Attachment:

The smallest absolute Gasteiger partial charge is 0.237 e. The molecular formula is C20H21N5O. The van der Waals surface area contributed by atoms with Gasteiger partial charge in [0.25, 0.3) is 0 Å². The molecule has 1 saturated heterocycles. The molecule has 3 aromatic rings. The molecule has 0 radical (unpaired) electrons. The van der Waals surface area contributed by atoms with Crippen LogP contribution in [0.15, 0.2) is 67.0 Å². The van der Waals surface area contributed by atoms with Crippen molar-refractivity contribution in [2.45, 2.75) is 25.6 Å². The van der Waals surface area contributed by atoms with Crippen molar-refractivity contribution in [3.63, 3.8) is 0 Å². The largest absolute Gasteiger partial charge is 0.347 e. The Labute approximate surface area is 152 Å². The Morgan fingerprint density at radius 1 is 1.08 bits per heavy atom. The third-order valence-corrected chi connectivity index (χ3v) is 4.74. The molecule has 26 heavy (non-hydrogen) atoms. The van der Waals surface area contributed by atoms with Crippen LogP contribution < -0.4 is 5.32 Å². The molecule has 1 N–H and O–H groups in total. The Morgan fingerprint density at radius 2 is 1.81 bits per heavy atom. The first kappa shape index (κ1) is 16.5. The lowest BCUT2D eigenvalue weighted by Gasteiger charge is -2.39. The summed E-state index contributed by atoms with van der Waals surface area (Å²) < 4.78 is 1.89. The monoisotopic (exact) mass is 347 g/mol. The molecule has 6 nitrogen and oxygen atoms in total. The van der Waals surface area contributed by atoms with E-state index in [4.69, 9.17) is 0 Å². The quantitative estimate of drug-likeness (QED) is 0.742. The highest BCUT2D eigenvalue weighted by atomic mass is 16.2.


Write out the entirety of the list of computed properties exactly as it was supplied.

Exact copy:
The smallest absolute Gasteiger partial charge is 0.237 e. The molecular formula is C20H21N5O. The van der Waals surface area contributed by atoms with Gasteiger partial charge in [0.25, 0.3) is 0 Å². The molecule has 1 saturated heterocycles. The molecule has 3 aromatic rings. The molecule has 0 radical (unpaired) electrons. The van der Waals surface area contributed by atoms with Crippen LogP contribution in [0.15, 0.2) is 67.0 Å². The van der Waals surface area contributed by atoms with Crippen molar-refractivity contribution in [2.45, 2.75) is 25.6 Å². The van der Waals surface area contributed by atoms with Crippen molar-refractivity contribution in [3.63, 3.8) is 0 Å². The largest absolute Gasteiger partial charge is 0.347 e. The Labute approximate surface area is 152 Å². The Morgan fingerprint density at radius 1 is 1.08 bits per heavy atom. The third-order valence-corrected chi connectivity index (χ3v) is 4.74. The molecule has 26 heavy (non-hydrogen) atoms. The van der Waals surface area contributed by atoms with Crippen LogP contribution < -0.4 is 5.32 Å². The molecule has 1 N–H and O–H groups in total. The Morgan fingerprint density at radius 2 is 1.81 bits per heavy atom. The first kappa shape index (κ1) is 16.5. The lowest BCUT2D eigenvalue weighted by Gasteiger charge is -2.39. The summed E-state index contributed by atoms with van der Waals surface area (Å²) < 4.78 is 1.89. The monoisotopic (exact) mass is 347 g/mol. The molecule has 6 nitrogen and oxygen atoms in total. The van der Waals surface area contributed by atoms with E-state index in [4.69, 9.17) is 0 Å². The quantitative estimate of drug-likeness (QED) is 0.742. The highest BCUT2D eigenvalue weighted by atomic mass is 16.2.